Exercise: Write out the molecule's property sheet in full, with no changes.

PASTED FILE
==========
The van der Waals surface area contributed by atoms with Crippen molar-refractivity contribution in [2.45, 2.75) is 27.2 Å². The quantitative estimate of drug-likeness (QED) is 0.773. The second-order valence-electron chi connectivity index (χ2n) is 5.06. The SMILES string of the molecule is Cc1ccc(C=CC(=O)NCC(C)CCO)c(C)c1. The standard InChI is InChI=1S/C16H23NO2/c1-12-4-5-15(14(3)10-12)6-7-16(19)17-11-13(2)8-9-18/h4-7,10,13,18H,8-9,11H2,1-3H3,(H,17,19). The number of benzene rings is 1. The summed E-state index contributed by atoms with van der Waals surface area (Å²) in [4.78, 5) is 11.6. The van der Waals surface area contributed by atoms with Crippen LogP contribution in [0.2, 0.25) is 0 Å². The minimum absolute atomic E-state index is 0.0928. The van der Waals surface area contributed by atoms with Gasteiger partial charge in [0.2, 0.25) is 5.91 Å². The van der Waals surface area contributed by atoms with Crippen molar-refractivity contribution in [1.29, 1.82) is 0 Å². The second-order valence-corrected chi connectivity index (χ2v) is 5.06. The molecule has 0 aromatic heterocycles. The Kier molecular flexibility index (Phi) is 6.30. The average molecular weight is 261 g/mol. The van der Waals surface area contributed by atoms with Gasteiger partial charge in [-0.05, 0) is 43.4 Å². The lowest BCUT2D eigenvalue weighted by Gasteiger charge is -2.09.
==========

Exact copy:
The van der Waals surface area contributed by atoms with Crippen molar-refractivity contribution in [2.45, 2.75) is 27.2 Å². The quantitative estimate of drug-likeness (QED) is 0.773. The second-order valence-electron chi connectivity index (χ2n) is 5.06. The SMILES string of the molecule is Cc1ccc(C=CC(=O)NCC(C)CCO)c(C)c1. The standard InChI is InChI=1S/C16H23NO2/c1-12-4-5-15(14(3)10-12)6-7-16(19)17-11-13(2)8-9-18/h4-7,10,13,18H,8-9,11H2,1-3H3,(H,17,19). The number of benzene rings is 1. The summed E-state index contributed by atoms with van der Waals surface area (Å²) in [4.78, 5) is 11.6. The van der Waals surface area contributed by atoms with Crippen LogP contribution in [0.2, 0.25) is 0 Å². The minimum absolute atomic E-state index is 0.0928. The van der Waals surface area contributed by atoms with Gasteiger partial charge in [0.2, 0.25) is 5.91 Å². The van der Waals surface area contributed by atoms with Crippen molar-refractivity contribution in [1.29, 1.82) is 0 Å². The second-order valence-corrected chi connectivity index (χ2v) is 5.06. The molecule has 0 aromatic heterocycles. The Kier molecular flexibility index (Phi) is 6.30. The average molecular weight is 261 g/mol. The van der Waals surface area contributed by atoms with Gasteiger partial charge in [-0.05, 0) is 43.4 Å². The lowest BCUT2D eigenvalue weighted by Gasteiger charge is -2.09.